Engineering Biology for Medicine Inaugural Conference Held at Duke

October 22, 2019

The new conference hosted by Duke Biomedical Engineering, Nature Biomedical Engineering and Nature Medicine created a collaborative environment to share innovative research

Ravi Bellamkonda addresses the crowd at the Engineering Biology for Medicine conference.

Ravi Bellamkonda addresses the crowd at the Engineering Biology for Medicine conference.

When Ashutosh Chilkoti took over as chair of Duke University’s Department of Biomedical Engineering, one of his goals was to host a specialized conference for biomedical engineers in partnership with a high-impact research journal.

On May 19, 2019, that idea came to fruition in the form of “Engineering Biology for Medicine”, a conference hosted by Duke BME, Nature Biomedical Engineering and Nature Medicine. Spanning four days and held on Duke’s campus, the event brought together more than 200 biologists and engineers — including faculty, post-doctoral fellows and graduate students — from universities and research institutions across the United States and from oversees. 

“The Engineering Biology for Medicine conference was developed to promote engaging discussions about how to harness human biology to devise strategies for probing, diagnosing and combating human disease. Biomedical engineering is highly collaborative, and we wanted to create a conference that embodied that aspect of the field,” says Chilkoti. “We were highly pleased with the breadth of speakers that we were able to attract, and the conference was a great opportunity for researchers to highlight innovative research.”

Conference attendees attend a reception held at the Nasher Museum on Duke’s campus.“In my view, the conference was packed with high-quality talks, and there were lots of questions from the audience and lively discussion with the speakers,” says Michael Basson, a senior editor at Nature Medicine and one of the hosts of the conference. “I feel that the conference provided a snapshot of the most exciting work going on across the different areas of bioengineering and conveyed the promise of the field for improving health.”

Running from May 19-22, “Engineering Biology for Medicine” featured talks that spanned immune engineering, tissue engineering, synthetic and systems biology, genome engineering, and neuroengineering. In addition to speakers from Duke University, presenters also included researchers from a variety of universities across the United States, including Harvard University, Massachusetts Institute of Technology, Johns Hopkins University, Georgia Tech, Columbia University, and the University of California, San Francisco.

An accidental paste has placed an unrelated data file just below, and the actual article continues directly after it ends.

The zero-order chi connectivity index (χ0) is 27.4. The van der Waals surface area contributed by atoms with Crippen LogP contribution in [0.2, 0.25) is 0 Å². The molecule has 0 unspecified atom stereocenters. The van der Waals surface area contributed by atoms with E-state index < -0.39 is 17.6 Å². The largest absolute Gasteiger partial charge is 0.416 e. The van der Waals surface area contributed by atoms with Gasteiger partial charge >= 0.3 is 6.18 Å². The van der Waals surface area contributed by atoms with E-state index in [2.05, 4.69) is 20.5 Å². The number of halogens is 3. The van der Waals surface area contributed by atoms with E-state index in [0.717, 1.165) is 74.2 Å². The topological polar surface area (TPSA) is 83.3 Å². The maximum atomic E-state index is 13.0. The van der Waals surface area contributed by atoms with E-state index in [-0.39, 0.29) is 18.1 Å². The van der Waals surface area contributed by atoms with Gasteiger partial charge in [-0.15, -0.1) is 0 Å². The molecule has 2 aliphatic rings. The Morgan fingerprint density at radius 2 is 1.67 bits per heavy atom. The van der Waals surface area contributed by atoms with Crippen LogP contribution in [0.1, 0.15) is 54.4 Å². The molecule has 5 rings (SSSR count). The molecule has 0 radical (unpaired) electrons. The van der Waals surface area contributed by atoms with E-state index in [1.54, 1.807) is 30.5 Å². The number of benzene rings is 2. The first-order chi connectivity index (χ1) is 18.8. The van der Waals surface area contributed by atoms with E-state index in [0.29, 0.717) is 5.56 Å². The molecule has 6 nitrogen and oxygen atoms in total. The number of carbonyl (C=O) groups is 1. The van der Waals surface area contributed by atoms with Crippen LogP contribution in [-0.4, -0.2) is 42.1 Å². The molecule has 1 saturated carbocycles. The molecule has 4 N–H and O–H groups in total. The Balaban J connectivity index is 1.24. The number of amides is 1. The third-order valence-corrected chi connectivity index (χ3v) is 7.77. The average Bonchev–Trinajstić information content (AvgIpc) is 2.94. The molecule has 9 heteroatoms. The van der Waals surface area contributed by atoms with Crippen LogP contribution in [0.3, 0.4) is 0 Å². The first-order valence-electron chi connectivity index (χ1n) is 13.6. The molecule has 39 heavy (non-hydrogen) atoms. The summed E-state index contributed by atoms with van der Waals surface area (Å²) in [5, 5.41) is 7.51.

“This is a different crowd than I normally see at conferences. Often meetings are somewhat siloed, so you’ll have meetings that are just on genome engineering, or developmental biology,” says Luke Gilbert, an assistant professor from UCSF and a conference speaker. “This meeting was delightful because you’re bringing together different communities of engineers and biologists. And I’ve been able to learn a lot, especially about mechanosensing and organ-on-a-chip models. It was a nice mix of people who are in the same field as me, but more than anything I’ve really enjoyed meeting new people and hearing about their work.”

In addition to notable faculty from prestigious universities, the conference featured New Innovator Mini-Sessions, where researchers who had received the NIH New Innovator Award could discuss their work.

“It was important for us to include these sessions so we could highlight the exciting work from these young researchers,” says Chilkoti. “The NIH New Innovator Award is an impressive accolade, as it celebrates exceptionally creative early career investigators as they pursue high-impact projects.”

Graduate students and post-doctoral fellows could also share their work during the nightly poster sessions, giving students and faculty a chance to network and check in on new research in various labs. At the end of the conference, Gabriel Butterfield (University of Washington), Daniel Dewran Kocak (Duke) and Imran Ozer (Duke) received the poster awards, which included a cash prize and the opportunity to present their work in front of all attendees.

Beyond various research presentations, the conference also included a Meet the Editors session, where attendees asked editors from Nature Biomedical Engineering, Nature Medicine and Science Translational Medicine for advice and feedback about crafting compelling research stories and the processes of peer review and publication.

“The quality of the speakers, their talks and the interest of the audience was evident,” says Pep Pàmies, the editor of Nature Biomedical Engineering. “Most speakers received plenty of feedback, some over 10 questions, following their talks. The panel discussions and poster sessions were also lively. I left Duke with lots of notes to take home and ponder on.” Researchers present their work during the poster sessions at the Engineering Biology for Medicine conference.

After the success of their inaugural event, Chilkoti and others within the Duke and Nature teams hope to arrange follow-up conferences every few years that highlight exciting areas of interest in biomedical engineering and bring together high-profile researchers and promising younger investigators with complementary expertise and interests.

“I think people who attended Engineering Biology for Medicine left our conference with lots of new ideas and new connections,” says Chilkoti. “Our goal was to create an event that would bring together some of the most exciting minds in the field, and I think it was a resounding success.”